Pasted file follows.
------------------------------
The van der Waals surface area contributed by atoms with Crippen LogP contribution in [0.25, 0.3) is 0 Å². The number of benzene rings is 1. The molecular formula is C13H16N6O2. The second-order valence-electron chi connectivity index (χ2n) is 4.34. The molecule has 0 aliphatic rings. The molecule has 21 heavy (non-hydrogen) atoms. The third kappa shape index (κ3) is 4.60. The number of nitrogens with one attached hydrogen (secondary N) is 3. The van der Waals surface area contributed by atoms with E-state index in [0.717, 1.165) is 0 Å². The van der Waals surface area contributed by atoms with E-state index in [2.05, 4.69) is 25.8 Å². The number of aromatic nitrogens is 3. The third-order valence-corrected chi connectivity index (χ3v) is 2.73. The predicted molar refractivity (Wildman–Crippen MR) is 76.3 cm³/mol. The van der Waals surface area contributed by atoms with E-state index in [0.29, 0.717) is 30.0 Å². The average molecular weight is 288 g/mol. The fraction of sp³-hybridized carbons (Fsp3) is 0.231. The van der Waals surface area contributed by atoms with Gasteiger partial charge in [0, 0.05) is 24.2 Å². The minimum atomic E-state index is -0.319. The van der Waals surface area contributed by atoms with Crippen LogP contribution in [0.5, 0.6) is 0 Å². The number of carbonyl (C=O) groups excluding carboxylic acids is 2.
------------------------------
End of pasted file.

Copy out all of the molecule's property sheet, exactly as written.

The van der Waals surface area contributed by atoms with Crippen LogP contribution in [0.25, 0.3) is 0 Å². The number of benzene rings is 1. The molecular formula is C13H16N6O2. The second-order valence-electron chi connectivity index (χ2n) is 4.34. The molecule has 0 aliphatic rings. The molecule has 21 heavy (non-hydrogen) atoms. The third kappa shape index (κ3) is 4.60. The number of nitrogens with one attached hydrogen (secondary N) is 3. The van der Waals surface area contributed by atoms with E-state index in [0.717, 1.165) is 0 Å². The van der Waals surface area contributed by atoms with E-state index in [2.05, 4.69) is 25.8 Å². The number of aromatic nitrogens is 3. The third-order valence-corrected chi connectivity index (χ3v) is 2.73. The predicted molar refractivity (Wildman–Crippen MR) is 76.3 cm³/mol. The van der Waals surface area contributed by atoms with E-state index in [0.29, 0.717) is 30.0 Å². The average molecular weight is 288 g/mol. The fraction of sp³-hybridized carbons (Fsp3) is 0.231. The van der Waals surface area contributed by atoms with Gasteiger partial charge in [0, 0.05) is 24.2 Å². The minimum atomic E-state index is -0.319. The van der Waals surface area contributed by atoms with Crippen LogP contribution in [0.5, 0.6) is 0 Å². The number of carbonyl (C=O) groups excluding carboxylic acids is 2.